The Universe in the Classroom

An Ancient Universe: How Astronomers Know the Vast Scale of Cosmic Time


The Sun is one of hundreds of billions of stars that make up a magnificent grouping of stars we call the Milky Way galaxy. A number of these stars are now known to have planets, just the way the Sun does. Some stars show evidence of being much older than the Sun, and some are just gathering together from the raw material of the galaxy.

One of the nicest things about the universe is that it sends its waves of information to us at the fastest possible signal speed, the speed of light. This is an amazing 300,000 kilometers per second (or 670 million miles per hour in units your student may be more familiar with). The other stars are so far away, however, that even at this speed, light from the next nearest star takes 4.3 years to reach us. And it takes light over 100,000 years to cross the Milky Way galaxy. (The distance light travels in one year, about 9.5 trillion km, is called a light-year and is a useful unit of measurement for astronomy. We can then say that the nearest star is 4.3 light-years away.)

Despite these distances, the stars are so bright that we receive enough light (and other radiation) from them to learn a great deal about how they work and how long ago some of them formed.

The Andromeda Galaxy
The Andromeda Galaxy

Beyond the Milky Way lies the realm of the other galaxies. Our largest telescopes reveal billions of other galaxies (collections of billions of stars) in every direction we look. The Milky Way shares its cosmic neighborhood with several dozen other galaxies, but only one that is bigger than we are. That one, the great galaxy in the constellation of Andromeda, is 2.4 million light-years away. The light we see from it tonight left it 2.4 million years ago, when our species was just beginning to establish a fragile foothold on the surface of planet Earth. Some galaxies are so far away that their light takes over ten billion years to reach us.

As we shall see below, astronomers do not quote such mind-boggling distances or times idly. During the 20th century, they developed techniques for measuring the distances to stars and galaxies and establishing the vast scale of the universe in which we find ourselves.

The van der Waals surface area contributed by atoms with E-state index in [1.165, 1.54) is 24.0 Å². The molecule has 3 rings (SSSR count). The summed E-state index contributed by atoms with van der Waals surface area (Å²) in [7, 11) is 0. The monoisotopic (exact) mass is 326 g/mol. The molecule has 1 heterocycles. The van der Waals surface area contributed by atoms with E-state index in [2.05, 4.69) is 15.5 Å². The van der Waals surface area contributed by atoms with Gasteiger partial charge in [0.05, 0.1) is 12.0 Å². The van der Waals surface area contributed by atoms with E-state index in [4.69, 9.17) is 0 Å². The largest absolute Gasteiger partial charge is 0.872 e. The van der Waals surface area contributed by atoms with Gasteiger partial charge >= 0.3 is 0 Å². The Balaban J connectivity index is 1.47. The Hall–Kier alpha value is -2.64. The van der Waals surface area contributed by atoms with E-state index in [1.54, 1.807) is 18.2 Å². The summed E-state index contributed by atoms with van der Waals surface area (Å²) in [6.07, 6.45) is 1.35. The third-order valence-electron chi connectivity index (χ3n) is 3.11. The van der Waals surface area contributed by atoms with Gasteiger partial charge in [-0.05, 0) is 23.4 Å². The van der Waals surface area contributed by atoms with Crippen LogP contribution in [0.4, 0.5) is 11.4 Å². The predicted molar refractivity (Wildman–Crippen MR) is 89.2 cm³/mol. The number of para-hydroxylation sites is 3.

In similar ways, they have also found ways of establishing the scale of cosmic time. These measurements show that the universe had its beginnings in a very dense, hot state we call "the Big Bang" about 10 to 15 billion years ago. The Sun and the Earth formed from the "raw material" gas and dust in the Milky Way galaxy some 4.5 to 5 billion years ago. The earliest evidence we have for living things on Earth goes back to about 3.5 billion years ago.

On this scale, everything with which we are normally concerned is recent indeed. Here is an interesting thought experiment. Suppose we were to compress the entire history of the universe from the Big Bang to today into one calendar year. On that scale, the dinosaurs would have flourished a mere few days ago, and the life-span of a person would be compressed to a tenth of a second. To see this worked out in more detail, see the "cosmic calendar" activity in our activity listing below.


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An Ancient Universe - Table of Contents

Home | Introduction | The Universe: An Overview | The Process of Science | The Ancient Universe - The Age of the Expanding Universe - The Age of the Oldest Stars - The Age of Light From Distant Galaxies - The Age of the Chemical Elements | The Changing Universe - Changes in the Solar System - Changes in Stars - Changes in the Universe | Science and Religion | Resource Guide | Activities

© Copyright 2001, American Astronomical Society. Permission to reproduce in its entirety for any non-profit, educational purpose is hereby granted. For all other uses contact the publisher: Astronomical Society of the Pacific, 390 Ashton Ave., San Francisco, CA 94112.

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